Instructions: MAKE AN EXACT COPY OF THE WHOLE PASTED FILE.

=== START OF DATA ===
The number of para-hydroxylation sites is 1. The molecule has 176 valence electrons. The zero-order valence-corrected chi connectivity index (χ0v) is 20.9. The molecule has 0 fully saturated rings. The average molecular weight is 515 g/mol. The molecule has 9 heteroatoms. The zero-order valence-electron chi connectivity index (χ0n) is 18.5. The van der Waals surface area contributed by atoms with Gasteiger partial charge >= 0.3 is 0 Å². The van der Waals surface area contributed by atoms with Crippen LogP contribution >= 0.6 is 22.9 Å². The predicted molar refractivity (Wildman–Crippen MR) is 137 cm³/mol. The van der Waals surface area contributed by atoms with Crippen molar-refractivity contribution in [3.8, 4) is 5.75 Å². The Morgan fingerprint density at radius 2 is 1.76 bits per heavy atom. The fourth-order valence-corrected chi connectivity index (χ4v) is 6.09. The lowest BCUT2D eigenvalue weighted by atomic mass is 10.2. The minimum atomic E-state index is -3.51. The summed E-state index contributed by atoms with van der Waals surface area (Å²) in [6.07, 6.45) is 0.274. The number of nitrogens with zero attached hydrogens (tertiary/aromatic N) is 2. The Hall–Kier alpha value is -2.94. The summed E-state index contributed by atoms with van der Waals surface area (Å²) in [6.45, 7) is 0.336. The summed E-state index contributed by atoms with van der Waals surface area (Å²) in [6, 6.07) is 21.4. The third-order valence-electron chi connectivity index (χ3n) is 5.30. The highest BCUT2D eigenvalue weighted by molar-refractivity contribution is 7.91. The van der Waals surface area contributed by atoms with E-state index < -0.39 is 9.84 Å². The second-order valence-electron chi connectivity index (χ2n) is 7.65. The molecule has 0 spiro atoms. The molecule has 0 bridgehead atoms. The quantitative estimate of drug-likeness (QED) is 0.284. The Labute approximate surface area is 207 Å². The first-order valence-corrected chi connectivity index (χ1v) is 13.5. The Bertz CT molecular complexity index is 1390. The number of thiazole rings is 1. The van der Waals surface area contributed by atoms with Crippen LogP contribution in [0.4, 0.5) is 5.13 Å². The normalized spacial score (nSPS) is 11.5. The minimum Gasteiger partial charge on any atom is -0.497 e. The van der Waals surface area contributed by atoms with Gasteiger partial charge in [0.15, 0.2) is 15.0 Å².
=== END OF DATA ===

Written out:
The number of para-hydroxylation sites is 1. The molecule has 176 valence electrons. The zero-order valence-corrected chi connectivity index (χ0v) is 20.9. The molecule has 0 fully saturated rings. The average molecular weight is 515 g/mol. The molecule has 9 heteroatoms. The zero-order valence-electron chi connectivity index (χ0n) is 18.5. The van der Waals surface area contributed by atoms with Gasteiger partial charge >= 0.3 is 0 Å². The van der Waals surface area contributed by atoms with Crippen LogP contribution >= 0.6 is 22.9 Å². The predicted molar refractivity (Wildman–Crippen MR) is 137 cm³/mol. The van der Waals surface area contributed by atoms with Crippen molar-refractivity contribution in [3.8, 4) is 5.75 Å². The Morgan fingerprint density at radius 2 is 1.76 bits per heavy atom. The fourth-order valence-corrected chi connectivity index (χ4v) is 6.09. The lowest BCUT2D eigenvalue weighted by atomic mass is 10.2. The minimum atomic E-state index is -3.51. The summed E-state index contributed by atoms with van der Waals surface area (Å²) in [6.07, 6.45) is 0.274. The number of nitrogens with zero attached hydrogens (tertiary/aromatic N) is 2. The Hall–Kier alpha value is -2.94. The summed E-state index contributed by atoms with van der Waals surface area (Å²) in [6.45, 7) is 0.336. The summed E-state index contributed by atoms with van der Waals surface area (Å²) in [6, 6.07) is 21.4. The third-order valence-electron chi connectivity index (χ3n) is 5.30. The highest BCUT2D eigenvalue weighted by molar-refractivity contribution is 7.91. The van der Waals surface area contributed by atoms with E-state index < -0.39 is 9.84 Å². The second-order valence-electron chi connectivity index (χ2n) is 7.65. The molecule has 0 spiro atoms. The molecule has 0 bridgehead atoms. The quantitative estimate of drug-likeness (QED) is 0.284. The Labute approximate surface area is 207 Å². The first-order valence-corrected chi connectivity index (χ1v) is 13.5. The Bertz CT molecular complexity index is 1390. The number of thiazole rings is 1. The van der Waals surface area contributed by atoms with Crippen LogP contribution in [0.4, 0.5) is 5.13 Å². The normalized spacial score (nSPS) is 11.5. The minimum Gasteiger partial charge on any atom is -0.497 e. The van der Waals surface area contributed by atoms with Gasteiger partial charge in [0.15, 0.2) is 15.0 Å².